With elections nearing, Yesh Atid, away from the gaze of most pollsters, became the vehicle for channelling the middle-class discontent. As results began to pour in, the party’s supporters remained firmly riveted to the concerns of the perceptively pained middle class. Yifat Kariv of Yesh Atid told YNet News: “There is a feeling that the country has returned to our hands, to the hands of the silent majority of the middle class.”



In his lively address late in the night, Lapid, to thunderous applause, called for the formation of a new governing coalition in Israel with moderates from the Right and the Left joining a centrist nucleus. “I urge the senior members of the political system to form as broad a government as possible that would unite the moderate forces from the Left and the Right, so that we will be able to bring about real change in the State of Israel,” he said. The telegenic former TV presenter has also been the star advocate for reforming a law that allows ultra-Orthodox Jewish seminary students to defer their participation in military service, a call that resonated well with his young liberal supporters, who demand a fairer distribution of responsibility.



Well aware that they were playing with a weaker hand, leaders of the Likud-Beiteinu, for the moment, seemed to bow before Lapid’s agenda-setting platform. “The young public did not vote for us at all,” observed Likud’s Silvan Shalom in a conversation with Army Radio.



In a message posted on his Facebook page, Beiteinu leader Avigdor Lieberman, an established hawk not well known for deeper introspection, nevertheless conceded that the results would “force the next government to focus on internal matters, and mainly equal share of the burden, changing the form of government and affordable housing”. His dovish call that “if the Palestinians show they are willing to meet and restart negotiations we would be happy to meet with them, with no precondition,” has also raised plenty of eyebrows.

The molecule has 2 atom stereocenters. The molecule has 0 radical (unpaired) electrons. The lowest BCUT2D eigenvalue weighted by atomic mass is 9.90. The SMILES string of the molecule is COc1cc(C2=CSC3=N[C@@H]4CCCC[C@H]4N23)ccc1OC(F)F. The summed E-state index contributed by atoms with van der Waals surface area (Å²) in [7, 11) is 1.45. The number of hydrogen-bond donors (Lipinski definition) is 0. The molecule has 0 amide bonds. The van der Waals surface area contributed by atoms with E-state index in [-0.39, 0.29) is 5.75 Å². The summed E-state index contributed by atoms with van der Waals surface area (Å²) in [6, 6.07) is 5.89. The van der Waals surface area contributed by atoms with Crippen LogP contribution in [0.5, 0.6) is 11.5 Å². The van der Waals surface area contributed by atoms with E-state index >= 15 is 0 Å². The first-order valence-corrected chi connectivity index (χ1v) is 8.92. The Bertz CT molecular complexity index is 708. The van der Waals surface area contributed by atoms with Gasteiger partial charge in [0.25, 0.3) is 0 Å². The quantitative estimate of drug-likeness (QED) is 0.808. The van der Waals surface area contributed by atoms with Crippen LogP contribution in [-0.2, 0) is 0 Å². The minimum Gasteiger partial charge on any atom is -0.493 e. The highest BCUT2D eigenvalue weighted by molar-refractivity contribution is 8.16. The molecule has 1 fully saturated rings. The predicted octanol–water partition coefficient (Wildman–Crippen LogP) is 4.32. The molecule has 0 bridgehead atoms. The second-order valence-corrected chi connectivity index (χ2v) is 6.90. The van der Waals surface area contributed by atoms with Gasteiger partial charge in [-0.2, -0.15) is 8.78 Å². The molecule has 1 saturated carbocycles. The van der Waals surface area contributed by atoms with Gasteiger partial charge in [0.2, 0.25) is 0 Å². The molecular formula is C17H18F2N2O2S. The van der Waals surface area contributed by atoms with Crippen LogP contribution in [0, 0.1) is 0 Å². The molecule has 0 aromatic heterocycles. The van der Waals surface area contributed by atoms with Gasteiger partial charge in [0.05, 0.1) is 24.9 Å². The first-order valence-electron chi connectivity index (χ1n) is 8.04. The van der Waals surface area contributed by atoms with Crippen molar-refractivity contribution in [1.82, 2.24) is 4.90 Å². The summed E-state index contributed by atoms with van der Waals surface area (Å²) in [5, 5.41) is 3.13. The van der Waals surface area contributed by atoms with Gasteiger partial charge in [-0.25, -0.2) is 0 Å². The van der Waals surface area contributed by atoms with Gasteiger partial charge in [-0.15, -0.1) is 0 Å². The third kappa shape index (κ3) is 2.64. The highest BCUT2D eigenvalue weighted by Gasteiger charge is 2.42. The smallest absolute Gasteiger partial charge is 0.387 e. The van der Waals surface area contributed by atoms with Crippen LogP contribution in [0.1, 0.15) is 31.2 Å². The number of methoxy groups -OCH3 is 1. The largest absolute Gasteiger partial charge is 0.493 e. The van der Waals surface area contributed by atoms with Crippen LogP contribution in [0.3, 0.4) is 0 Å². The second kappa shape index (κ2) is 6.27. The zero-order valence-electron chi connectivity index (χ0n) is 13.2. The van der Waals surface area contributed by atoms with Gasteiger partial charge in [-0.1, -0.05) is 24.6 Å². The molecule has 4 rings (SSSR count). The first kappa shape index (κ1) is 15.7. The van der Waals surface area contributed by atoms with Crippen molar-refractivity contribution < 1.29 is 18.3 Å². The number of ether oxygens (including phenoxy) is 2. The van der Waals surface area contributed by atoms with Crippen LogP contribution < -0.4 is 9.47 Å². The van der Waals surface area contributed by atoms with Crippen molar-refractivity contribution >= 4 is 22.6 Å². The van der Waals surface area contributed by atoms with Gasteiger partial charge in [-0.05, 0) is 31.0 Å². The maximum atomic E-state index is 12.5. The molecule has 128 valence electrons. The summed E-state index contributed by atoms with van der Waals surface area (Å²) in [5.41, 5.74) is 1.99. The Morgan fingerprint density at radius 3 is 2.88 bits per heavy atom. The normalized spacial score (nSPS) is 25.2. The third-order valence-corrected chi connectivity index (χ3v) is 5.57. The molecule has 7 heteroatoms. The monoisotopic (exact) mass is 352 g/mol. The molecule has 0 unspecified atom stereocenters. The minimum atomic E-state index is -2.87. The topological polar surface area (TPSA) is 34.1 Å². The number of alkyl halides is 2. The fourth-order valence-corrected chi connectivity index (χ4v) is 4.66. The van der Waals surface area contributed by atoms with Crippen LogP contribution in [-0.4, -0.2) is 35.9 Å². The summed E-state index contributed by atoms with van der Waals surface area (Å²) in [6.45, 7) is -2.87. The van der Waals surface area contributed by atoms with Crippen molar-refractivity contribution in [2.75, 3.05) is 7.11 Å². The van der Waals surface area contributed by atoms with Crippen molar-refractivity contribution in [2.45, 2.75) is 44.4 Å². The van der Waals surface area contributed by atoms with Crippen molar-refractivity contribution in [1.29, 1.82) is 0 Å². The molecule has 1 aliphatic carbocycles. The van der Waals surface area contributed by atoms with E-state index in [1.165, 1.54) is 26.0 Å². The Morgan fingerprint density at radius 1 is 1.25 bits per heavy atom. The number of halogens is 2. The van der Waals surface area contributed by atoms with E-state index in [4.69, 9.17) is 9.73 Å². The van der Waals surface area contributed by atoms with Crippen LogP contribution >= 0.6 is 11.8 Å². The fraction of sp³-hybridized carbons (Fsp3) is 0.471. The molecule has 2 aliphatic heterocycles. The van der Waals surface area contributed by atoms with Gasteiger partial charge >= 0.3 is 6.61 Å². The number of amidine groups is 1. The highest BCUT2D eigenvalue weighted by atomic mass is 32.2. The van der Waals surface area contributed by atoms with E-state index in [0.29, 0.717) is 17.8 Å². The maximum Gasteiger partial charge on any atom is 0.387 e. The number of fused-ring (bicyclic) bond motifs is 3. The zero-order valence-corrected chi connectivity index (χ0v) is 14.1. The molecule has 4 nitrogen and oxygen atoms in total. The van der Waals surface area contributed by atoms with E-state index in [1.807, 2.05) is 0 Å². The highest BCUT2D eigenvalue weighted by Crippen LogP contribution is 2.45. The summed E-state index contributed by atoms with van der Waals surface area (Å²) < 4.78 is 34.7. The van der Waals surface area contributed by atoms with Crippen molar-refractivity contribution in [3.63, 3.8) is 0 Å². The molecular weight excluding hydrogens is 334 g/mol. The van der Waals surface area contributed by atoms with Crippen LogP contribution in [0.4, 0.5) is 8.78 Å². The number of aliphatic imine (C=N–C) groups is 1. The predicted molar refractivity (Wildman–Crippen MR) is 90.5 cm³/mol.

In view of Yesh Atid’s spectacular success, the response of the Centre-Left parties has been varied and nuanced. Zahava Gal-On of the leftist Meretz party saw in Lapid’s “wonderful achievement” an opportunity “to give a promise to the public in Israel that the extreme right-wing government will be replaced”. On the contrary, the Labour Party, reduced to the third position with 15 seats, turned inwards, pointing at Yesh Atid for the shrinkage in its political space. “Yair Lapid took the whole kitty, not only from the Labour Party but also from all the parties. His votes, after all, did not fall out of the sky,” said Labour Party lawmaker Eitan Cabel in an interview with Army Radio.



The churning within Israel seemed to have undermined the ultra-nationalist Habayit Hayehudi (The Jewish Home) party, which has won 11 seats but was expected to do much better.



With the Israeli election results entering uncharted territory, the official Palestinian response has shifted between caution and bravado. In Ramallah, the seat of the Palestinian Authority which is less than an hour away from Jerusalem, the formal response to the elections has been lukewarm. “I am not going to say that now the chances of peace are going to be drastically improved or that we are going to see a sort of left-wing coalition and a peace camp that will take over and produce instant peace,” said Hanan Ashrawi, a senior official with the Palestine Liberation Organisation (PLO). “You are not going to have a saviour, suddenly producing instant peace.” While she did not rule out the possibility of gradual change, the Associated Press quoted one adviser to the Palestinian President, Mahmoud Abbas, as saying that there was hope that, politically weakened by the vote, Netanyahu would become more vulnerable to American pressure to halt the settlement building.